(Fig. 76). Endemic. Kermadec Island (Dayrell, Napier and Curtis islands). New Zealand, Three Kings, North, South (North-west Nelson and Marlborough Sounds and Chatham (Mangere Island) islands.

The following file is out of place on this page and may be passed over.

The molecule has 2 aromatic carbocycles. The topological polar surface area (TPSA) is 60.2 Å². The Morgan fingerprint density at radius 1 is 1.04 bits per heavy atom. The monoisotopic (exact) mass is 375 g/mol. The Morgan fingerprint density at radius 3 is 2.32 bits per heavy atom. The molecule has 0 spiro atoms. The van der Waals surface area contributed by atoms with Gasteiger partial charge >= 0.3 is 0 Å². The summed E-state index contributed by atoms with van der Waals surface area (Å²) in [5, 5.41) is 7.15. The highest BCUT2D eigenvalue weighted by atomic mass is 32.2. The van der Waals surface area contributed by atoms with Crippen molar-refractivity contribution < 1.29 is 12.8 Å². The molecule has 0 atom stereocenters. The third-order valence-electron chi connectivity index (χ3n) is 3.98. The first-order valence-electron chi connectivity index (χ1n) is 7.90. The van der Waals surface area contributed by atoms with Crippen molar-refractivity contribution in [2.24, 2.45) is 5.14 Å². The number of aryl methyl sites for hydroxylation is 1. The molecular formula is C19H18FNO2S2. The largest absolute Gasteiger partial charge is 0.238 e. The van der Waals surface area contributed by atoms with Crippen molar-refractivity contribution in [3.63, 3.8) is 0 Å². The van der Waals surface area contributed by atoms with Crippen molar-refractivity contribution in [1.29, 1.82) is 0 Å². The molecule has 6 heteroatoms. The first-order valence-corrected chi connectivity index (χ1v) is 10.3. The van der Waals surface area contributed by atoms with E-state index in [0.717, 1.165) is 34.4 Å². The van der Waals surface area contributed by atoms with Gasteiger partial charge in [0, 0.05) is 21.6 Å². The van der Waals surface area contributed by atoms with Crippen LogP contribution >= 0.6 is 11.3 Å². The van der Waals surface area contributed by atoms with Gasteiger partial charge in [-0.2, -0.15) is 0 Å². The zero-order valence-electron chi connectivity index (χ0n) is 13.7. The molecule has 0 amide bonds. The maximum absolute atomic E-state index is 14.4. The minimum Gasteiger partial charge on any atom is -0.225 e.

Although extremely variable with respect to stature, leaf shape, size and dentition, Lepidium oleraceum is consistently recognised by the glabrous pedicels and by the mature silicles which are elliptic, rhomboid (very rarely orbicular-rhomboid) and with an acute to rounded apex that leaves the style remnant standing proud above the silicle apex (Fig. 75). Silicles often give the false impression of being notched, something that happens when the valves are over mature and so have started to dehisce at the apex. Lepidium oleraceum often forms a widely spreading but erect bushy plant whose stems are long persistent and, while slowing in growth over winter, do not die back to the rootstock as do all other New Zealand members of Lepidium oleraceum complex except Lepidium castellanum and, on occasion, Lepidium oblitum and Lepidium panniforme. Lepidium oleraceum also lacks the distinct rosette leaves seen in all other members of the Lepidium oleraceum complex except Lepidium castellanum.